During the last century, rBC concentrations did not show an evident long-term trend, but decadal peaks were visible in the 1900s, 1940s and 1960s (Fig. 3a). These maxima do not agree with model-based BC emissions (Fig. 3c). We extracted the time series of BC emissions from biomass burning for the 5×5∘ grid cell containing the Illimani site used in the Coupled Model Intercomparison Project Phase 6 (CMIP6) simulations (van Marle et al., 2017b) and compared it to the IL-99 rBC record for the time period 1900–2000. Even if all the BC emissions recorded at Illimani are not expected to come solely from this grid cell, it is striking to note that estimated BC emissions remained perfectly constant until the start of satellite measurements in the 1980s, when the data coverage greatly improved. Estimated BC emissions subsequently exhibited much more variability and increased by more than 1 order of magnitude until the late 1990s. A direct relationship between the rBC record and biomass burning trends in the Amazon Basin before 1999 cannot be assessed due to the lack of accurate biomass burning statistics from Bolivia and Brazil, where the number of active fires is retrieved from satellite data only starting in 1998. In addition, data about the burned area remain scarce and are associated with larger uncertainties despite their greater significance in terms of environmental impacts and aerosol emissions (Montellano, 2012).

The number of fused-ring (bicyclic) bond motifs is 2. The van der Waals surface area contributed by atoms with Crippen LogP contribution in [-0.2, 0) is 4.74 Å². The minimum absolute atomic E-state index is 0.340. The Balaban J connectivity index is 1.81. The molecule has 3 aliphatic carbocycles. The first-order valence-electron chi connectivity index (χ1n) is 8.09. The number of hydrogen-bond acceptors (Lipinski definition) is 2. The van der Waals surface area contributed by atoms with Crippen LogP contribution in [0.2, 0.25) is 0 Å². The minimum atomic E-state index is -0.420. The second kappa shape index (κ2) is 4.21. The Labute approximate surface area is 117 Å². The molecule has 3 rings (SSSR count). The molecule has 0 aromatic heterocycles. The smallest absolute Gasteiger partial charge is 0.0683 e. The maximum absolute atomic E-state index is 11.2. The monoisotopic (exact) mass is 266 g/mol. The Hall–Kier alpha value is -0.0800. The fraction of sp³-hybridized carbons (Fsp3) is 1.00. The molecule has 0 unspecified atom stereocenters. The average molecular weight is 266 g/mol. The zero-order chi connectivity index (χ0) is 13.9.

For investigating major causes of rBC changes during the 20th century, we studied spatial and temporal correlations between the IL-99 rBC record and two important drivers of biomass burning activity, namely temperature and precipitation. Significant correlations (p<0.05) between the IL-99 rBC record and reanalyzed temperature and precipitation from the NCEP–NCAR R1 dataset were found for areas in the Amazon Basin located east of the Illimani site, which are assumed to be the main source regions of the rBC deposited at Illimani (Fig. 4). 5-year moving means were used owing to the ice-core dating uncertainty, which prevents detection of an annual connection with temperature and precipitation data. Positive correlations with temperature are highest along the arc of deforestation in Brazil and in regions of eastern Bolivia (states of El Beni and Santa Cruz) and western Brazil (state of Rondônia and Mato Grosso) where extensive fires occur during the dry season. Similarly, negative correlations with precipitation are highest along the Bolivian–Brazilian border for the states of Santa Cruz and Mato Grosso. Comparisons between temperature–precipitation time series for the Amazon Basin (defined here as the region between 4∘ N–16∘ S and 76–51∘ W) and the IL-99 rBC record confirm that higher rBC concentrations are observed during warmer and drier periods, such as the 1900s, the 1940s and the 1960s (Fig. 3d and e). Different temperature–precipitation datasets were used to highlight their strong variability, but the main conclusion remains unchanged. Depending on the dataset used, variations in temperature and precipitation account for 18 %–64 % and 1 %–18 % of the rBC variance, respectively. However, the correlation between the IL-99 rBC record and precipitation datasets is never significant at the 0.05 level, suggesting a predominant influence of temperature on regional fire activity.